EU Urged to Take Action to Avoid ‘Fertiliser Crisis’ in 2022

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EU called on to act now to avoid fertiliser crisis in 2022
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The Irish Farmers Association (IFA) is calling on the European Commission to take immediate action to address the fertiliser market and prevent a potential “fertiliser crisis” in the coming year.

The IFA claims that the current fertiliser market in Europe is “dysfunctional,” with manufacturers controlling production and farmers facing escalating fertiliser input costs. The imposition of anti-dumping duties on certain fertilisers by the European Commission has eliminated meaningful competition and resulted in some of the highest fertiliser prices globally for farmers.

According to data from the Central Statistics Office, nitrogen fertiliser prices have increased by 11% in the past 12 months up to July. The IFA warns that this upward trend is likely to continue for the rest of the year, largely due to the surge in natural gas prices in Europe, which is a key feedstock for producing urea and nitrate fertilisers.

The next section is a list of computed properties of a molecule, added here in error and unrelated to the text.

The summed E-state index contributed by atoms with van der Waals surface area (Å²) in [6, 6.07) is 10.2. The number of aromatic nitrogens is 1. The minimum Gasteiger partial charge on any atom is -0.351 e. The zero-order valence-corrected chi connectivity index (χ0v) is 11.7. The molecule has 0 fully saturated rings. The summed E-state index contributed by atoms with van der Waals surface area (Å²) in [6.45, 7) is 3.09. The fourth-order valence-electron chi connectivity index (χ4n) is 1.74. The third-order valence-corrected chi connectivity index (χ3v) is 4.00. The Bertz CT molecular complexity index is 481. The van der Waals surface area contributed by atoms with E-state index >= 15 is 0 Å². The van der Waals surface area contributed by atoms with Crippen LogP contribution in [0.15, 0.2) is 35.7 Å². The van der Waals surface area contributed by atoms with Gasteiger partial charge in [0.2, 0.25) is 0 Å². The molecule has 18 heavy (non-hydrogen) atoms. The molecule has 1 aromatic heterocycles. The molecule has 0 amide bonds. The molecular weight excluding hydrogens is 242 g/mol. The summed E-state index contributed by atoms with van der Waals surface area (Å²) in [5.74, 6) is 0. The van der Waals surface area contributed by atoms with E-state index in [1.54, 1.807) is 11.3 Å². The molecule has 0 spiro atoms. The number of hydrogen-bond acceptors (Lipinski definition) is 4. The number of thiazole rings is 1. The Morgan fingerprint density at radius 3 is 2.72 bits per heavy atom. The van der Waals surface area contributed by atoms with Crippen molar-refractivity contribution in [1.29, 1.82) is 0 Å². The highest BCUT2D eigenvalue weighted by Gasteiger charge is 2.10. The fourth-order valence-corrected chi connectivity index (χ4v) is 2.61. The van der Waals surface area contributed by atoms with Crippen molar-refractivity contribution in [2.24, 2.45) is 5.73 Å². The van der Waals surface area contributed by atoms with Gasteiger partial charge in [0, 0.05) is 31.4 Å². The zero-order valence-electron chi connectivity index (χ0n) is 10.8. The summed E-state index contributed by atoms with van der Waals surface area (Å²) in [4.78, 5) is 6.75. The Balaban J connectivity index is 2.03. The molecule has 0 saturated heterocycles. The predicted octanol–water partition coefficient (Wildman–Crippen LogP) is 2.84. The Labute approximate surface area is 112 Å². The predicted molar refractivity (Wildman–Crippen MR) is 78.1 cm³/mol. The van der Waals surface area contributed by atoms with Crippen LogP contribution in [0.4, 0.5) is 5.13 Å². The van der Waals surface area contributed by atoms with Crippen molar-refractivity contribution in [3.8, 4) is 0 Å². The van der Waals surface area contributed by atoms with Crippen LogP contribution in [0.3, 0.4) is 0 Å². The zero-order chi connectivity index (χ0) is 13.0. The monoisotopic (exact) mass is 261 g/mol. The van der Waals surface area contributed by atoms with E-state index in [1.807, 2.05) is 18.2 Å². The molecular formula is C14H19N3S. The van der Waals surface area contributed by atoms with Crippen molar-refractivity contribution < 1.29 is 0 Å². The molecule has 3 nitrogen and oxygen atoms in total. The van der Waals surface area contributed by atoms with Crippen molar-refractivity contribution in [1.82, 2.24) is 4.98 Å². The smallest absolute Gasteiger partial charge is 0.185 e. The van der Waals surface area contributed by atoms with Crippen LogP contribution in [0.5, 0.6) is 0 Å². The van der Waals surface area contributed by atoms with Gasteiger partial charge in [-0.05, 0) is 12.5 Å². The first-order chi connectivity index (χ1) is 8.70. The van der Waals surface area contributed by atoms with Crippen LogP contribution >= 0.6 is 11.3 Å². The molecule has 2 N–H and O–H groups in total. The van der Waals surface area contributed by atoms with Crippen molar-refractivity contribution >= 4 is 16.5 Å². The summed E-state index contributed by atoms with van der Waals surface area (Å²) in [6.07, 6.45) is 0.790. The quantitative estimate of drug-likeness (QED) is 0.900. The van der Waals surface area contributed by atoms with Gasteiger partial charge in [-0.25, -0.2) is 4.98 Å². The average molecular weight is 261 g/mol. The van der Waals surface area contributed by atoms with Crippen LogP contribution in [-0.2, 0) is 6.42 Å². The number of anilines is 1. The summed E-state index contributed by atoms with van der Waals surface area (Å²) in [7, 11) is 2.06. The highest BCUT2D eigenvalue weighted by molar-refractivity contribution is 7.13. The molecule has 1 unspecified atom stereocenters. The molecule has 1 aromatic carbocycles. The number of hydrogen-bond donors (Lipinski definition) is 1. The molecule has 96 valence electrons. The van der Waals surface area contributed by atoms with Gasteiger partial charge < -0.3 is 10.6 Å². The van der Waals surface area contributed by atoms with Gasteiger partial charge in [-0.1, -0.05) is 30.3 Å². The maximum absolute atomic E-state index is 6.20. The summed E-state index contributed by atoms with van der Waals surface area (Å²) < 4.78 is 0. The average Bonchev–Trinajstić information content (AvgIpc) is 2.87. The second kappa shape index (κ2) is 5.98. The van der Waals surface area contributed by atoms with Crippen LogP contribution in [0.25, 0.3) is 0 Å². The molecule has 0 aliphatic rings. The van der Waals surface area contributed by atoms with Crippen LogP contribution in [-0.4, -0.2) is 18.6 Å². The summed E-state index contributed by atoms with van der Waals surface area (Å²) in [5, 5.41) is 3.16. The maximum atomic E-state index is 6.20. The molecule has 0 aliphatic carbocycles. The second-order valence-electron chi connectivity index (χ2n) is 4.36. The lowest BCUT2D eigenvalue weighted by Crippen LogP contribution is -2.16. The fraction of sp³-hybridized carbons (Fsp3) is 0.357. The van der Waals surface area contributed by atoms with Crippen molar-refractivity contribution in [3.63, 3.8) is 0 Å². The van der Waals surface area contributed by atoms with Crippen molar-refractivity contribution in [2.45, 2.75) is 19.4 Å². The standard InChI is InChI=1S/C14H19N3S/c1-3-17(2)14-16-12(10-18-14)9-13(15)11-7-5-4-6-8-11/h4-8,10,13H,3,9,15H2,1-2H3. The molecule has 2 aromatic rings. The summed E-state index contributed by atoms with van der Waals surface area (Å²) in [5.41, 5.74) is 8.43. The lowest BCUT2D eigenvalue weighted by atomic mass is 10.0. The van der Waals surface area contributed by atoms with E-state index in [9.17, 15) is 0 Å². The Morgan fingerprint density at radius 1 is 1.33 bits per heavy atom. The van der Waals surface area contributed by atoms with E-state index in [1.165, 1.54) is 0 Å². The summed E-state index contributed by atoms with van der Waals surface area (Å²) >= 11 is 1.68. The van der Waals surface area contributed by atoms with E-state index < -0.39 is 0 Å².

The IFA has joined forces with COPA and other European farming associations to request the European Commission to suspend the anti-dumping duty on urea ammonium nitrate (UAN), which is estimated to cost European cereal farmers over €200 million annually.

IFA President Tim Cullinan expressed concerns about the “fertiliser crisis” and demanded the immediate suspension of anti-dumping taxes in light of the current gas prices. The soaring gas prices have already led to Yara announcing a 40% reduction in European output due to uneconomical production costs. Additionally, CF Industries closed two fertiliser production plants in the UK recently, with no indication of when production will resume.

Cullinan pointed out that reduced fertiliser output in Europe may necessitate the use of nitrogen fertilisers produced outside the EU, but the imposition of anti-dumping duties on such fertilisers inflates farm gate prices in Europe.

The IFA is urging the EU Commission to take swift action to address the fertiliser market and prevent further escalation of fertiliser prices that could lead to a crisis in 2022.

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